1.How Do S&P Sectors Perform During and After Elections?
Stocks Worth Buying Regardless of Who Wins the White House
- By Avi Salzman
2.More Value Vs. Growth Data.
DFA FUNDS—Growth at 161% of Historical Annualized Returns vs. Value 101%
3.40 Rate Cuts in 3 Months From World Central Banks.
4.Watching Copper For a Bottom in World Economic Slowdown
5.Death By Amazon’s Best Performers
Thu, Oct 24, 2019
On Monday, we updated our popular Death By Amazon index. The index is composed of retailers that we view as most vulnerable to competition from online retail like Amazon (AMZN).
Looking at year-to-date total returns of the largest five (by market cap) members of our Death By Amazon index, Target (TGT) has ran away from the rest of the group in 2019. Including dividends, the stock has netted a 72.7% gain since the start of the year in large part due to the massive surge on earnings in the late summer. Close competitor and the largest retailer in the index, Walmart (WMT), has given investors less than half of that as WMT has returned 30% thus far in 2019. Before the earnings report that sent TGT skyrocketing, Costco (COST) had been a close contender for the highest returning spot. Currently, COST has the second best YTD return at 47.5% with TJX in third at 33.9%. On the other hand, CVS has dramatically underperformed only providing a return of 3%. Meanwhile, the namesake of the index, AMZN, actually has the second worst return in 2019 of just 18.7% YTD. Earlier this year in the spring, AMZN had actually returned the most.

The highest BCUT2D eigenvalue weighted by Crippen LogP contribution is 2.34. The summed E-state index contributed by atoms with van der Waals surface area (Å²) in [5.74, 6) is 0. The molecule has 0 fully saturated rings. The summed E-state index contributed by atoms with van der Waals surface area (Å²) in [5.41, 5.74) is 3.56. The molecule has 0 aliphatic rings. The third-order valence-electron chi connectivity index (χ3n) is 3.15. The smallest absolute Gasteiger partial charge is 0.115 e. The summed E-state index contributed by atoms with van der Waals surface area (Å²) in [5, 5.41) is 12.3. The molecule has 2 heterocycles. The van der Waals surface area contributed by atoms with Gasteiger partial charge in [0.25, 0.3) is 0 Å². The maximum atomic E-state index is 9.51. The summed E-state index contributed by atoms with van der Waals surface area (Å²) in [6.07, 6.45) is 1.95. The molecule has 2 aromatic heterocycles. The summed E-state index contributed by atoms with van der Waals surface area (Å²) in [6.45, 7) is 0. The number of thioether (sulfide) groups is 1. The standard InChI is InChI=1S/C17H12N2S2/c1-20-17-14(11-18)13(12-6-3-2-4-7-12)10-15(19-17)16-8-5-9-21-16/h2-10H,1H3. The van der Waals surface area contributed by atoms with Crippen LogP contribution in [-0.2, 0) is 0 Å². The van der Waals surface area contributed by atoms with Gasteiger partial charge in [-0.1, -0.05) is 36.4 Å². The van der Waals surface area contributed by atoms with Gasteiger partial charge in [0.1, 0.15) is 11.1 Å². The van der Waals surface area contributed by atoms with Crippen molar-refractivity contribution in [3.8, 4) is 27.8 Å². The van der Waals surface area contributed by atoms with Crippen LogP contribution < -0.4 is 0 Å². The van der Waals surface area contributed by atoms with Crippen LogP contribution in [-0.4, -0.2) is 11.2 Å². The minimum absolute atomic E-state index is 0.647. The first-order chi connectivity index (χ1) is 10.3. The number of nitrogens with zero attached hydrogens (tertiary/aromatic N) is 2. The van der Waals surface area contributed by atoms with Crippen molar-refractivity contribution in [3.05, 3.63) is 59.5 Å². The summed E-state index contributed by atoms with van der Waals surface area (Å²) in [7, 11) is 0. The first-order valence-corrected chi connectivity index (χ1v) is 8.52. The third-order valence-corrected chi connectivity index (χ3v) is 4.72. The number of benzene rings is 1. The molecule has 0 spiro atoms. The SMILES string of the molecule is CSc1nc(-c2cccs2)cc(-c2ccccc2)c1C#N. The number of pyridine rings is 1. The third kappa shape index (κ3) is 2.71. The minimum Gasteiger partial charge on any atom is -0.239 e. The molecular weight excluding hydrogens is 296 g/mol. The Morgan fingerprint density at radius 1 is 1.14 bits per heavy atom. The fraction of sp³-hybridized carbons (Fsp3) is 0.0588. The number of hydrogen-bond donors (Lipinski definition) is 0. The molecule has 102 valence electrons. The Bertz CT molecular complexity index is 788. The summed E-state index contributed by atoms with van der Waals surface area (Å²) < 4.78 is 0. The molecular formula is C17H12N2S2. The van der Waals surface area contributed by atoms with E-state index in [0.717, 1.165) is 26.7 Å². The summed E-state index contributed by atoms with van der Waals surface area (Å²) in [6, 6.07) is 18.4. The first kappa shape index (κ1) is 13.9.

Over the past year, AMZN’s return looks even worse. Since October of last year, the stock has only returned 7.1%. While better than CVS’s 3.3% loss, each of the other largest stocks in the Death By Amazon index have offered investors more.
But over the long term, as the trend of online retail has matured, Amazon (AMZN) has offered investors a far higher return. Total return for the stock over the past five years is 514.9%. That is nearly three times more than the next best stock of these, Costco (COST), which has returned 158.5%. Start a two-week free trial to Bespoke Premium to access our Death By Amazon index as well as other B.I.G. Tips reports, interactive tools and more.
©2019 Bespoke Investment Group
6.S&P Earnings Growth History.
Top Down Chart
The Fed’s recent cuts allowed some Americans trim some of their biggest debts, but other sources of debt continue to pile up. The analysts “see little sign” of the lower rates hitting the everyday consumer, and warn that the amount of debt outstanding across the nation could begin to drag on spending habits.
The ratio of consumer debt service sans mortgages has slowly grown while mortgage debt has fallen with the lowered interest rates. Ignoring this steady rise leaves investors with only part of the country’s debt story, BAML said.